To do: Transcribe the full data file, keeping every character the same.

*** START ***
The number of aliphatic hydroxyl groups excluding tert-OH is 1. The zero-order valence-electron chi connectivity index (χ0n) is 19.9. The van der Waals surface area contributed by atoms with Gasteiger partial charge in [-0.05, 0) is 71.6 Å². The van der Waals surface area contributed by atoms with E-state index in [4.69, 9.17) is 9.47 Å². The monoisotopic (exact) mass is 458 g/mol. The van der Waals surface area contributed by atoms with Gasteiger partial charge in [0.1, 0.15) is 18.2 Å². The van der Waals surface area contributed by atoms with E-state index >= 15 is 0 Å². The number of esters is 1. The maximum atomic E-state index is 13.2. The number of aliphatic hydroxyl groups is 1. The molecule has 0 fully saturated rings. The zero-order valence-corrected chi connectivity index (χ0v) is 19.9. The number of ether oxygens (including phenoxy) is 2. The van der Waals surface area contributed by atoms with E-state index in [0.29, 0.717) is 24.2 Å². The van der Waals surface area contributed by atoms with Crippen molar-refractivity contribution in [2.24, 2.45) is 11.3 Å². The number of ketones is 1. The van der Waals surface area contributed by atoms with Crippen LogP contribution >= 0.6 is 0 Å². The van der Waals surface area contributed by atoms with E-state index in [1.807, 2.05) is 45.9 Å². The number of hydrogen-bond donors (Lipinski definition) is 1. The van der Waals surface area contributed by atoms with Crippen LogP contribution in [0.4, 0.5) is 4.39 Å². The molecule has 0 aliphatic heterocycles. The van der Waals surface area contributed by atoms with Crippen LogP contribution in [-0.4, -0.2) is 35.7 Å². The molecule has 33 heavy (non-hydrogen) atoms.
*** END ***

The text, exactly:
The number of aliphatic hydroxyl groups excluding tert-OH is 1. The zero-order valence-electron chi connectivity index (χ0n) is 19.9. The van der Waals surface area contributed by atoms with Gasteiger partial charge in [-0.05, 0) is 71.6 Å². The van der Waals surface area contributed by atoms with E-state index in [4.69, 9.17) is 9.47 Å². The monoisotopic (exact) mass is 458 g/mol. The van der Waals surface area contributed by atoms with Gasteiger partial charge in [0.1, 0.15) is 18.2 Å². The van der Waals surface area contributed by atoms with E-state index >= 15 is 0 Å². The number of esters is 1. The maximum atomic E-state index is 13.2. The number of aliphatic hydroxyl groups is 1. The molecule has 0 fully saturated rings. The zero-order valence-corrected chi connectivity index (χ0v) is 19.9. The number of ether oxygens (including phenoxy) is 2. The van der Waals surface area contributed by atoms with E-state index in [0.29, 0.717) is 24.2 Å². The van der Waals surface area contributed by atoms with Crippen molar-refractivity contribution in [2.24, 2.45) is 11.3 Å². The number of ketones is 1. The van der Waals surface area contributed by atoms with Crippen LogP contribution >= 0.6 is 0 Å². The van der Waals surface area contributed by atoms with E-state index in [1.807, 2.05) is 45.9 Å². The number of hydrogen-bond donors (Lipinski definition) is 1. The van der Waals surface area contributed by atoms with Crippen LogP contribution in [0.4, 0.5) is 4.39 Å². The molecule has 0 aliphatic heterocycles. The van der Waals surface area contributed by atoms with Crippen LogP contribution in [-0.4, -0.2) is 35.7 Å². The molecule has 33 heavy (non-hydrogen) atoms.